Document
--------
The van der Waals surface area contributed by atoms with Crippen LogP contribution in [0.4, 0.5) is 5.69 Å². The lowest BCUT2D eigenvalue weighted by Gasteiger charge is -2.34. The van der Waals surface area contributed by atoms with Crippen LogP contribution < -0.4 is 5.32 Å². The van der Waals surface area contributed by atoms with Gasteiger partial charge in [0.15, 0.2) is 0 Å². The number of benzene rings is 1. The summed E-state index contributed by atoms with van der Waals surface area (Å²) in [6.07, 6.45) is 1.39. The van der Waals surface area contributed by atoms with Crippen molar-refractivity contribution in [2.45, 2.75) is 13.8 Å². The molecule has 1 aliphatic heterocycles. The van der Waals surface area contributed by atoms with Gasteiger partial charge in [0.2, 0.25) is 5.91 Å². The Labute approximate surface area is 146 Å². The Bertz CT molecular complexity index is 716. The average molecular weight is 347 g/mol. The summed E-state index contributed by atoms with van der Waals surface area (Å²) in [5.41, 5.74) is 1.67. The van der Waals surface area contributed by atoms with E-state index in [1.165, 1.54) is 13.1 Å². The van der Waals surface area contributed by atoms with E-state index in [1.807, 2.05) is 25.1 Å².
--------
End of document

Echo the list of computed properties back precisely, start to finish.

The van der Waals surface area contributed by atoms with Crippen LogP contribution in [0.4, 0.5) is 5.69 Å². The lowest BCUT2D eigenvalue weighted by Gasteiger charge is -2.34. The van der Waals surface area contributed by atoms with Crippen LogP contribution < -0.4 is 5.32 Å². The van der Waals surface area contributed by atoms with Gasteiger partial charge in [0.15, 0.2) is 0 Å². The number of benzene rings is 1. The summed E-state index contributed by atoms with van der Waals surface area (Å²) in [6.07, 6.45) is 1.39. The van der Waals surface area contributed by atoms with Crippen molar-refractivity contribution in [2.45, 2.75) is 13.8 Å². The molecule has 1 aliphatic heterocycles. The van der Waals surface area contributed by atoms with Gasteiger partial charge in [0.2, 0.25) is 5.91 Å². The Labute approximate surface area is 146 Å². The Bertz CT molecular complexity index is 716. The average molecular weight is 347 g/mol. The summed E-state index contributed by atoms with van der Waals surface area (Å²) in [5.41, 5.74) is 1.67. The van der Waals surface area contributed by atoms with E-state index in [1.165, 1.54) is 13.1 Å². The van der Waals surface area contributed by atoms with E-state index in [1.807, 2.05) is 25.1 Å².